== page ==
Home Editorial Why diversity and attracting talent matters for the fire and security industry

Why diversity and attracting talent matters for the fire and security industry

by Geny Caloisi


This year Euralarm started a new initiative focusing on diversity and attracting new talent. The importance of the initiative is underlined by the rapid engineer retention and the lack of competent and qualified engineers. This article details the Euralarm initiative and reviews several activities undertaken by Euralarm and its members.

A long and rich history

The fire and security industries are industries with a long and rich history.  The origins of the fire industry could be traced back to Nero, the Roman emperor who directed that the city should be rebuilt using passive fire prevention methods and non-combustible materials after a catastrophic fire destroyed nearly half of the city.  And as far as the security industry is concerned, one could state that history is almost as old as the fire safety industry, with emperors, kings and the like hiring private security guards to protect their families and property. 

Major changes in the industry always occurred with the advent of new technology. The invention of electricity, the rise of the computer and further digitization: all had a big impact on the fire and security industry. And when we focus on the past 50 years, it is clear that the industry has continued to accelerate. 

Positive shift necessary

However, workforce composition has not really changed over the past 50 years. The industry is still recognised as a male-dominated field, although there has been a positive shift in the number of women working in the industry in recent years. A necessary shift because companies are increasingly seeking approachable, friendly and well-presented officers with advanced conflict resolution skills and an increasing number of talented women across different functions, including science and engineering. With this change, the industry is diversifying, and the need for women officers is growing.  

European agenda

Over the years, gender equality has moved up the political agendas of the EU and of many other countries around the world. It is prioritised as Goal 5 of the United Nations’ Sustainable  Development Goals (UN SDGs). In the EU, progress has been made regarding gender balance in decision-making, although improvements have been slower in areas related to the labour market.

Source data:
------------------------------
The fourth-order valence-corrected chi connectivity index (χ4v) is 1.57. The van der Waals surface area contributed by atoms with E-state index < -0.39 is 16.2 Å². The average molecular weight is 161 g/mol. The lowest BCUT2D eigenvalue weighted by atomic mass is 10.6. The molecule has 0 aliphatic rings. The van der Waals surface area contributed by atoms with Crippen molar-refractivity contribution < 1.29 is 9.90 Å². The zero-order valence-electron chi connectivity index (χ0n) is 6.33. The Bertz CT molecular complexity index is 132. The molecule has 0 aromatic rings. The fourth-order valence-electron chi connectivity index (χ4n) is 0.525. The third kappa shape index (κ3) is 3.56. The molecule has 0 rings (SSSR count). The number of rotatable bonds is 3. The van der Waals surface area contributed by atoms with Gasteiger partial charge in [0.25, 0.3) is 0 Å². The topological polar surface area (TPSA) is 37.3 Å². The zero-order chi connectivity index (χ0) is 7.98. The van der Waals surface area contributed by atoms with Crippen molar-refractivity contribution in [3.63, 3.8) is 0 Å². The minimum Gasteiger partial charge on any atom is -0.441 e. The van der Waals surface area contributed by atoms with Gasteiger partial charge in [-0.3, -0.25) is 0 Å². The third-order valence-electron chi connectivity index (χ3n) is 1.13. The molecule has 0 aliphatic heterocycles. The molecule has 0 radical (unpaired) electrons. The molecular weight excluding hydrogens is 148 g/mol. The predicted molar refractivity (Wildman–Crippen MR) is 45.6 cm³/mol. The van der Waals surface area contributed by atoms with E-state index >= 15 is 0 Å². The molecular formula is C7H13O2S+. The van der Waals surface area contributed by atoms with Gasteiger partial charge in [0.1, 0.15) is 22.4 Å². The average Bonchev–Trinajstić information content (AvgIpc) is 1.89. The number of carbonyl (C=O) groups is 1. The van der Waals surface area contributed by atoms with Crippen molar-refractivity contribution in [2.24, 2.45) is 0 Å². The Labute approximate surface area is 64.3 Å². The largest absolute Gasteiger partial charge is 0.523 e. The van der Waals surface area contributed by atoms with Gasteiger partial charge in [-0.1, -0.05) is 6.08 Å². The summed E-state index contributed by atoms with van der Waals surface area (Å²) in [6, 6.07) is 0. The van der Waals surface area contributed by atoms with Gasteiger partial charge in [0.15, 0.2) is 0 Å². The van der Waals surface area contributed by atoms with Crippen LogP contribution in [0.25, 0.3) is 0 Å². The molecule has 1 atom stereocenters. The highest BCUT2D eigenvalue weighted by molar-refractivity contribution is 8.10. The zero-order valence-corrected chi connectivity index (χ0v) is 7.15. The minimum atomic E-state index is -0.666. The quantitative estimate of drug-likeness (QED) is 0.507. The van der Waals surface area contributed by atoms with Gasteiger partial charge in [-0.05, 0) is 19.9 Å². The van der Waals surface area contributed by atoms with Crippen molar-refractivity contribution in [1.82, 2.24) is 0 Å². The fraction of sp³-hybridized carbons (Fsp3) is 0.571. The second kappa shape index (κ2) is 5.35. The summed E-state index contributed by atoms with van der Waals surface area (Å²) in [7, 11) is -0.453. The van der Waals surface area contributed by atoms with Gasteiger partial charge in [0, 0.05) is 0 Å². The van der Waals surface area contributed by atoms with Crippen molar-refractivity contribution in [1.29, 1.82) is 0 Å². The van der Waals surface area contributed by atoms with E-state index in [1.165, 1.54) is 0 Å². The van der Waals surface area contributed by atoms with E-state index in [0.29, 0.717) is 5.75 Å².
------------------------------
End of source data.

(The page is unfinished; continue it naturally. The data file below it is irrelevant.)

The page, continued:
At the European level, the number of women Doctoral graduates, for instance, has grown gradually over recent years. However, horizontal gender segregation persists in certain fields of education, with women Doctoral graduates in the EU still over-represented in the field of Education and under-represented in the broad fields of ICT and Engineering, Manufacturing & Construction, and several narrow fields of Science, Technology, Engineering and Mathematics.

Attracting young talent

With the baby boomers approaching their retirement date and the industry’s ageing becoming increasingly apparent, it becomes increasingly important that the European youth is attracted to our industry to build a more inclusive, diversified, greener and digital future. And with 2022 being the Year of the Youth, things seem to fall in place.

The European Year of Youth pursued four objectives:

  • Renewing the positive perspectives for young people, with a particular focus on the negative effects the COVID-19 pandemic had on them while highlighting how the green and digital transitions and other Union policies offer opportunities for young people and for society at large;
  • Supporting young people, including through youth work, especially young people with fewer opportunities, from disadvantaged and diverse backgrounds or belonging to vulnerable and marginalised groups, to acquire relevant knowledge and competencies and thus become active and engaged citizens, inspired by a European sense of belonging;
  • Supporting young people to acquire a better understanding of, and actively promoting the various opportunities available to them, be it from the EU, national, regional or local level, to support their personal, social, economic and professional development;
  • Mainstreaming youth policy across all relevant Union policy fields in line with the EU Youth Strategy 2019 – 2027 to encourage that a youth perspective is brought into policy-making at all levels.

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